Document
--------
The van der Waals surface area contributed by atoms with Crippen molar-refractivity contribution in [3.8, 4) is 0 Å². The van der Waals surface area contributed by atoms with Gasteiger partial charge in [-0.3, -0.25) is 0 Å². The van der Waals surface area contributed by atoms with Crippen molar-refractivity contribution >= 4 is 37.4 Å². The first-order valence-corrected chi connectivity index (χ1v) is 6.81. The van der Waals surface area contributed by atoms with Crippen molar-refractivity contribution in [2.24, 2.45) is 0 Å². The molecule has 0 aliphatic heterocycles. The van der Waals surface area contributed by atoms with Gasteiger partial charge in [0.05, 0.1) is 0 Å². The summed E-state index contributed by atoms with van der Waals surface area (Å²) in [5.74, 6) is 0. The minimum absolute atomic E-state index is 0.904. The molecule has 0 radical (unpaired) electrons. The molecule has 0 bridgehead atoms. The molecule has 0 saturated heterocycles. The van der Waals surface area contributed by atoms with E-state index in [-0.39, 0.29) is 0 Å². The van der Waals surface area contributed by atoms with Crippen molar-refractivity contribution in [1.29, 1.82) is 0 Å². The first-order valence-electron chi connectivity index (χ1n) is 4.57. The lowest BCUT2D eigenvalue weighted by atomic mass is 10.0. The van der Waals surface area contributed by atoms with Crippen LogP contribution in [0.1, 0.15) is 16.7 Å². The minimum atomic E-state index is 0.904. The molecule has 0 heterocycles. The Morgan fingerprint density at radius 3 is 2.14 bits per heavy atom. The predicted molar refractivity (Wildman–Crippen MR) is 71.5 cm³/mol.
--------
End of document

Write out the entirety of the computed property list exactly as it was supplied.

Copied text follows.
The van der Waals surface area contributed by atoms with Crippen molar-refractivity contribution in [3.8, 4) is 0 Å². The van der Waals surface area contributed by atoms with Gasteiger partial charge in [-0.3, -0.25) is 0 Å². The van der Waals surface area contributed by atoms with Crippen molar-refractivity contribution >= 4 is 37.4 Å². The first-order valence-corrected chi connectivity index (χ1v) is 6.81. The van der Waals surface area contributed by atoms with Crippen molar-refractivity contribution in [2.24, 2.45) is 0 Å². The molecule has 0 aliphatic heterocycles. The van der Waals surface area contributed by atoms with Gasteiger partial charge in [0.05, 0.1) is 0 Å². The summed E-state index contributed by atoms with van der Waals surface area (Å²) in [5.74, 6) is 0. The minimum absolute atomic E-state index is 0.904. The molecule has 0 radical (unpaired) electrons. The molecule has 0 bridgehead atoms. The molecule has 0 saturated heterocycles. The van der Waals surface area contributed by atoms with E-state index in [-0.39, 0.29) is 0 Å². The van der Waals surface area contributed by atoms with Crippen molar-refractivity contribution in [1.29, 1.82) is 0 Å². The first-order valence-electron chi connectivity index (χ1n) is 4.57. The lowest BCUT2D eigenvalue weighted by atomic mass is 10.0. The van der Waals surface area contributed by atoms with Crippen LogP contribution in [0.1, 0.15) is 16.7 Å². The minimum atomic E-state index is 0.904. The molecule has 0 heterocycles. The Morgan fingerprint density at radius 3 is 2.14 bits per heavy atom. The predicted molar refractivity (Wildman–Crippen MR) is 71.5 cm³/mol.